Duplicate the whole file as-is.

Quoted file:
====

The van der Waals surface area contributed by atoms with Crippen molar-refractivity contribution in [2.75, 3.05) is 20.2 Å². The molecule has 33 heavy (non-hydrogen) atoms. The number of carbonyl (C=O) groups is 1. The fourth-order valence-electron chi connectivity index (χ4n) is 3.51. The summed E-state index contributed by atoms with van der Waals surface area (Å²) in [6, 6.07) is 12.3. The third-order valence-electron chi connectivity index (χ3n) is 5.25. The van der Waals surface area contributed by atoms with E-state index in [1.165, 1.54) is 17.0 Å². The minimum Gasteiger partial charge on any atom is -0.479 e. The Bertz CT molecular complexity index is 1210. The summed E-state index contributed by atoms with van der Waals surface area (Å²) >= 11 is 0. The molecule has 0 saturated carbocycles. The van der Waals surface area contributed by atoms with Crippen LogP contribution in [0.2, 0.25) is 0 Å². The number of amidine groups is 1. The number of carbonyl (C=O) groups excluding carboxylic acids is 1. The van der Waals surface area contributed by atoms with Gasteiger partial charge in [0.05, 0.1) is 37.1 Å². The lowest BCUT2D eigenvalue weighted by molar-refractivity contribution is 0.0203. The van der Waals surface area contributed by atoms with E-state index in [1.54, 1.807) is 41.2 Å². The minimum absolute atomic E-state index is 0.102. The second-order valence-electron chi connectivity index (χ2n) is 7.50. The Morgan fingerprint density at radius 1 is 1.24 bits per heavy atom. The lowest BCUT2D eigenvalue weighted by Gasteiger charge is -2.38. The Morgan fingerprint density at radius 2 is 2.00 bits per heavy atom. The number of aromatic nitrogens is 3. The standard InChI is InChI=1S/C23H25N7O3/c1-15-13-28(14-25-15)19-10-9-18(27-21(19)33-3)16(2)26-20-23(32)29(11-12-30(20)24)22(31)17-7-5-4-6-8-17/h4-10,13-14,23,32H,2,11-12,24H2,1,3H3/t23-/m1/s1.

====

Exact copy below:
The van der Waals surface area contributed by atoms with Crippen molar-refractivity contribution in [2.75, 3.05) is 20.2 Å². The molecule has 33 heavy (non-hydrogen) atoms. The number of carbonyl (C=O) groups is 1. The fourth-order valence-electron chi connectivity index (χ4n) is 3.51. The summed E-state index contributed by atoms with van der Waals surface area (Å²) in [6, 6.07) is 12.3. The third-order valence-electron chi connectivity index (χ3n) is 5.25. The van der Waals surface area contributed by atoms with E-state index in [1.165, 1.54) is 17.0 Å². The minimum Gasteiger partial charge on any atom is -0.479 e. The Bertz CT molecular complexity index is 1210. The summed E-state index contributed by atoms with van der Waals surface area (Å²) >= 11 is 0. The molecule has 0 saturated carbocycles. The van der Waals surface area contributed by atoms with Crippen LogP contribution in [0.2, 0.25) is 0 Å². The number of amidine groups is 1. The number of carbonyl (C=O) groups excluding carboxylic acids is 1. The van der Waals surface area contributed by atoms with Gasteiger partial charge in [0.05, 0.1) is 37.1 Å². The lowest BCUT2D eigenvalue weighted by molar-refractivity contribution is 0.0203. The van der Waals surface area contributed by atoms with E-state index in [1.54, 1.807) is 41.2 Å². The minimum absolute atomic E-state index is 0.102. The second-order valence-electron chi connectivity index (χ2n) is 7.50. The Morgan fingerprint density at radius 1 is 1.24 bits per heavy atom. The lowest BCUT2D eigenvalue weighted by Gasteiger charge is -2.38. The Morgan fingerprint density at radius 2 is 2.00 bits per heavy atom. The number of aromatic nitrogens is 3. The standard InChI is InChI=1S/C23H25N7O3/c1-15-13-28(14-25-15)19-10-9-18(27-21(19)33-3)16(2)26-20-23(32)29(11-12-30(20)24)22(31)17-7-5-4-6-8-17/h4-10,13-14,23,32H,2,11-12,24H2,1,3H3/t23-/m1/s1.